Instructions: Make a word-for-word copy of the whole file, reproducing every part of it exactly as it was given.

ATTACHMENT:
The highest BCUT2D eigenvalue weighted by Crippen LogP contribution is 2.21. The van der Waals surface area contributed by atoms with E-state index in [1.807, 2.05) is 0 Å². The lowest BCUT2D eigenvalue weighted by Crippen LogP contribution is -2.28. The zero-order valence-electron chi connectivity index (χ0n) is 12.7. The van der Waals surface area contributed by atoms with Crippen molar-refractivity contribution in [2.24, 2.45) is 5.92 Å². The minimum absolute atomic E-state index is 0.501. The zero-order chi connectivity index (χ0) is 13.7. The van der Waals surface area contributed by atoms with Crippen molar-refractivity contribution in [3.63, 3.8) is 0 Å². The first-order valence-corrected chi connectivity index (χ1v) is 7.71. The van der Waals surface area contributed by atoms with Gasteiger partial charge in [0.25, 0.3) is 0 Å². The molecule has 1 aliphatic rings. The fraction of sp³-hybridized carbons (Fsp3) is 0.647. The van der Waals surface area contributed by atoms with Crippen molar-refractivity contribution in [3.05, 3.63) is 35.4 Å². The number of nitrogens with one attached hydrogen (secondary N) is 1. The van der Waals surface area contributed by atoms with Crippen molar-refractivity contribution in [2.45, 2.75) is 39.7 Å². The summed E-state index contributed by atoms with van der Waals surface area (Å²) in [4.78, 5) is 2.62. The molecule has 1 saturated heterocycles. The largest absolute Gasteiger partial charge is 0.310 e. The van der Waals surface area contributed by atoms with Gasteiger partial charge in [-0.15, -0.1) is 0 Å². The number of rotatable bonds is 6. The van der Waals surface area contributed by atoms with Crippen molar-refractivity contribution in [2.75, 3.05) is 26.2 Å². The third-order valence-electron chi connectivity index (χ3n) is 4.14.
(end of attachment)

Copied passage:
The highest BCUT2D eigenvalue weighted by Crippen LogP contribution is 2.21. The van der Waals surface area contributed by atoms with E-state index in [1.807, 2.05) is 0 Å². The lowest BCUT2D eigenvalue weighted by Crippen LogP contribution is -2.28. The zero-order valence-electron chi connectivity index (χ0n) is 12.7. The van der Waals surface area contributed by atoms with Crippen molar-refractivity contribution in [2.24, 2.45) is 5.92 Å². The minimum absolute atomic E-state index is 0.501. The zero-order chi connectivity index (χ0) is 13.7. The van der Waals surface area contributed by atoms with Crippen molar-refractivity contribution in [3.63, 3.8) is 0 Å². The first-order valence-corrected chi connectivity index (χ1v) is 7.71. The van der Waals surface area contributed by atoms with Gasteiger partial charge in [0.25, 0.3) is 0 Å². The molecule has 1 aliphatic rings. The fraction of sp³-hybridized carbons (Fsp3) is 0.647. The van der Waals surface area contributed by atoms with Crippen molar-refractivity contribution in [3.05, 3.63) is 35.4 Å². The number of nitrogens with one attached hydrogen (secondary N) is 1. The van der Waals surface area contributed by atoms with Crippen molar-refractivity contribution in [2.45, 2.75) is 39.7 Å². The summed E-state index contributed by atoms with van der Waals surface area (Å²) in [4.78, 5) is 2.62. The molecule has 1 saturated heterocycles. The largest absolute Gasteiger partial charge is 0.310 e. The van der Waals surface area contributed by atoms with Gasteiger partial charge in [-0.15, -0.1) is 0 Å². The number of rotatable bonds is 6. The van der Waals surface area contributed by atoms with Crippen molar-refractivity contribution in [2.75, 3.05) is 26.2 Å². The third-order valence-electron chi connectivity index (χ3n) is 4.14.